Correction: Upon closer listening, it sounds as if Popovich said “it’s” rather than “you’re” “not worth much.”
Games in the Spurs-Thunder series have been decided by 17, 35, 9, 13 and 28 points – and in the lone single-digit game, the winning team led by 20 late in the fourth quarter before surrendering a meaningless run.
Despite five blowouts, the series is as close as possible with San Antonio holding a 3-2 lead.
That’s quirky and somewhat interesting, but I have no clue how to explain it. If only there were a basketball genius fielding questions whom we could ask.
After the Spurs won Game 5, a reporter asked Gregg Popovich about the string of big wins by both teams.
- Reporter: “Five games, five blowouts. To us who don’t really know the game, how do you explain that?”
- Popovich: “You’re serious? You really think I can explain that?”
- Reporter: “In simplest terms. I know you can. The question is, will you?”
- Popovich: “Good Lord. And they pay you, don’t they? They pay –”
- Reporter: “Very little.”
- Popovich: “Thus the question. It’s not worth much.”
- Reporter: “That’s why I’m not up there.”
I hope the reporter wasn’t offended, though Popovich’s words – even with his laugh – were way out of line. I know I wouldn’t have been offended, because this is who Popovich is. He’s a jerk to the media. A long history of him acting like this might mean we shouldn’t take his retorts seriously, but normalizing them doesn’t make them acceptable.
To make matters worse as the exchange continued, the reporter clearly thought Popovich used “can’t” in the same way he says he “can’t” explain his tactical adjustments – as a synonym for “won’t.” But, in this case, I legitimately believe Popovich truly meant “can’t.” Of course, Popovich made no effort to get on the same page as the reporter, instead opting to belittle him.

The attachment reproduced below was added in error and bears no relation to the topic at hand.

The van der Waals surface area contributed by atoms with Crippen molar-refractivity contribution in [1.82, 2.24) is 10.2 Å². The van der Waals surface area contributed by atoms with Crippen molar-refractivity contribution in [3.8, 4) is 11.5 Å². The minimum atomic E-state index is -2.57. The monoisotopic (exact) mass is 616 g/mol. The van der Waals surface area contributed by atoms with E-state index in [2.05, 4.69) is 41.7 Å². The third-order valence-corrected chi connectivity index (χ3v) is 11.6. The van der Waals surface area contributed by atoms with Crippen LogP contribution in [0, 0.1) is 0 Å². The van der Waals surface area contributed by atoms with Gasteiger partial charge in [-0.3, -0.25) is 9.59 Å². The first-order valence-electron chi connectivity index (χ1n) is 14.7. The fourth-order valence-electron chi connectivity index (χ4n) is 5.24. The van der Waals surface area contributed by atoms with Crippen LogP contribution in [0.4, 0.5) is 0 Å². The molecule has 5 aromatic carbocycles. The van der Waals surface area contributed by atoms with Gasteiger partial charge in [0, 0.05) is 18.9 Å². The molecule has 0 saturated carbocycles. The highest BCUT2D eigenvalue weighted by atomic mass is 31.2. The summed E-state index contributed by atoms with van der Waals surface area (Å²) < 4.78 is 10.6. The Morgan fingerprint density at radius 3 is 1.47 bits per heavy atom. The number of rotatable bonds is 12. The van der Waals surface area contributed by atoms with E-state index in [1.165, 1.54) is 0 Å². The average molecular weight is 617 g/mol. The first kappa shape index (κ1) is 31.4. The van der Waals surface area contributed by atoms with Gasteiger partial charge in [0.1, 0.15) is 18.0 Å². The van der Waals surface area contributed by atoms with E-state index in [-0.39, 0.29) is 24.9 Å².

Another reporter followed up and again asked whether Popovich can explain the series producing five routs. This time, Popovich answered:
No. There’s no way. I have no clue, honestly. I think every game, it’s a different animal. It really is. We talk to our team about that all the time. You have no clue what’s going to happen, how a team is going to come out, whether they’re going to be lethargic or hold the ball, don’t hold the ball, get 50-50 balls or don’t get 50-50 balls. The game is played once it begins, and adjustments start.Both sides are going to make their adjustments, whether it’s substitutions or changing pick-and-roll defenses or who you want to go to, how many minutes so-and-so should play. All that happens when the game starts. There are plays, there are calls, there are runs that happen that make momentum stop or get extended. And then a lot of it has got to do with players making shots on a certain night, and it can go in either direction.
What do you know? Popovich had a reasonable reply in him all along.